“So, where did the Federal Reserve get $800 billion to spend buying bonds?”

Not the usual conversation starter, but that’s where the talk went when a gentleman at The Owl Shop struck up a conversation with me last week. I tried to explain that the Federal Reserve has control over the nation’s money supply and can instruct the Treasury Department to create that money. When I had finished, the man was panicked. Money, he figured, was too important not to be tied to something concrete.

I attempted to explain further that we should really have confidence in our monetary system. He was understandably unconvinced and said he thought the whole thing was worse than a Ponzi scheme.

I didn’t have a full answer for him. The only thing I could do was to repeat the reasons to still be confident. Economists and policy makers speak all the time about the role of confidence in determining the overall state of large systems like the economy. It is unnerving to think of major issues in these terms, because we realize the shaky ground upon which much of society rests. Yet we use confidence as a fundamental building block for even the most trivial daily interactions.

For example, say you lend a friend a textbook to do a p-set. You have good reason to think your friend will give the textbook back to you after finishing the p-set. You don’t know with absolute certainty that your friend will remember to give the book back to you, but you are confident in your friend. Granted, there are obvious recourses should your friend fail to do that — if you really wanted the book back, you could sue your friend — but even then, you’d be relying on confidence in some other entity — in this case, the courts.

The great importance of confidence holds for politics as well. Take the recently completed Ward 1 aldermanic election. We suspect newly elected alderwoman Sarah Eidelson ’12 is committed to making New Haven a better city throughout her time on the Board of Aldermen. Yet our collective vote for her, as for any first time office holder, was based in large part on our confidence in her.

Or, on the more romantic side, take two lovers’ promise to remain loyal to one another. If each one actually had to guarantee that the other were actually loyal, the hapless paramours would be driven mad. They’d have to spend every waking moment keeping an eye on each other. Yet love builds confidence in another person (or is it vice versa?). There is no loyalty without confidence.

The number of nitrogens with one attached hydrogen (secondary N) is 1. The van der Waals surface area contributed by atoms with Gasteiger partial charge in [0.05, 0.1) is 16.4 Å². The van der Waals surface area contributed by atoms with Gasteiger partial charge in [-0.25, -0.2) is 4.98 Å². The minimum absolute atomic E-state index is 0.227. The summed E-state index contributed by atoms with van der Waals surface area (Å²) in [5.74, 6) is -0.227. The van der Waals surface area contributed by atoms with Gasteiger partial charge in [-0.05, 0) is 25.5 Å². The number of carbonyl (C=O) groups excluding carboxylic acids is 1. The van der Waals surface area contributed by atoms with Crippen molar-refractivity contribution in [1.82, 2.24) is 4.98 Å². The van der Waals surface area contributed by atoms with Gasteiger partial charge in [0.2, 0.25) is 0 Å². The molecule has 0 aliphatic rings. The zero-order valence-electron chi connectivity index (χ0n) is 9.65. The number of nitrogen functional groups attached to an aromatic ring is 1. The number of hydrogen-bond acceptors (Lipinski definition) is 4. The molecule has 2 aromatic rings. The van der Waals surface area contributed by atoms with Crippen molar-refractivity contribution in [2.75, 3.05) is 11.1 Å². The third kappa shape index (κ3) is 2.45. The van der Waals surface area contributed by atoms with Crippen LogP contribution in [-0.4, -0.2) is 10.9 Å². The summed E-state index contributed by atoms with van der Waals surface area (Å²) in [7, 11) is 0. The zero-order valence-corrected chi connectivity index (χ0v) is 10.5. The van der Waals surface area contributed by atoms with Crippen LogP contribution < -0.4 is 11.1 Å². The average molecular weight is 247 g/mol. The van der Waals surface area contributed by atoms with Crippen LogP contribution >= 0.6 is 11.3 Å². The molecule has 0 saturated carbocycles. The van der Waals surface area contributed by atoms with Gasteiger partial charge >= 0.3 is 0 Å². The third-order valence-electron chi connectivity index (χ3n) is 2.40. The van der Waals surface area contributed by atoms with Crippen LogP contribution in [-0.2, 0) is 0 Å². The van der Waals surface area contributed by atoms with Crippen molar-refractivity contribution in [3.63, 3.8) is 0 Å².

As anyone who has ever been in love or engaged in gossip knows, trusting other people — or impersonal entities — doesn’t always work out so well. The people we trust the most can betray our confidence. Our faith in confidence will be shaken. At times, our trust will be broken. Yet we cannot lose faith in the idea of confidence itself.

An essential truth of our interpersonal relationships is that we can’t know for certain what other people’s motivations and actions will be. While we can develop an intuitive sense based on how well we believe we know them, we can’t empirically prove they will behave a certain way.

This doesn’t mean we have to become hermits removed from all human contact. It means that on some fundamental level we must be confident the people we know will do certain things, and we must accept that our trust will at times be broken. The extent to which our confidence in something interpersonal can vary — you would probably trust your best friend to keep a promise more than the Federal Reserve. Nonetheless, we must trust the people we choose to interact with on a daily basis. Otherwise, we’d always be miserable — or even worse, nihilists.

The words confidence and faith are both derived from the Latin word fides, meaning faith. Confidence of any kind requires faith in other people and the institutions that surround us. This is not blind faith. It simply means recognizing the important role our trust in others plays in our daily lives on levels ranging from the intimate to the global. Simply put, have faith in confidence.

Alex Steiner is a junior in Berkeley College. Contact him at alexander.steiner@yale.edu.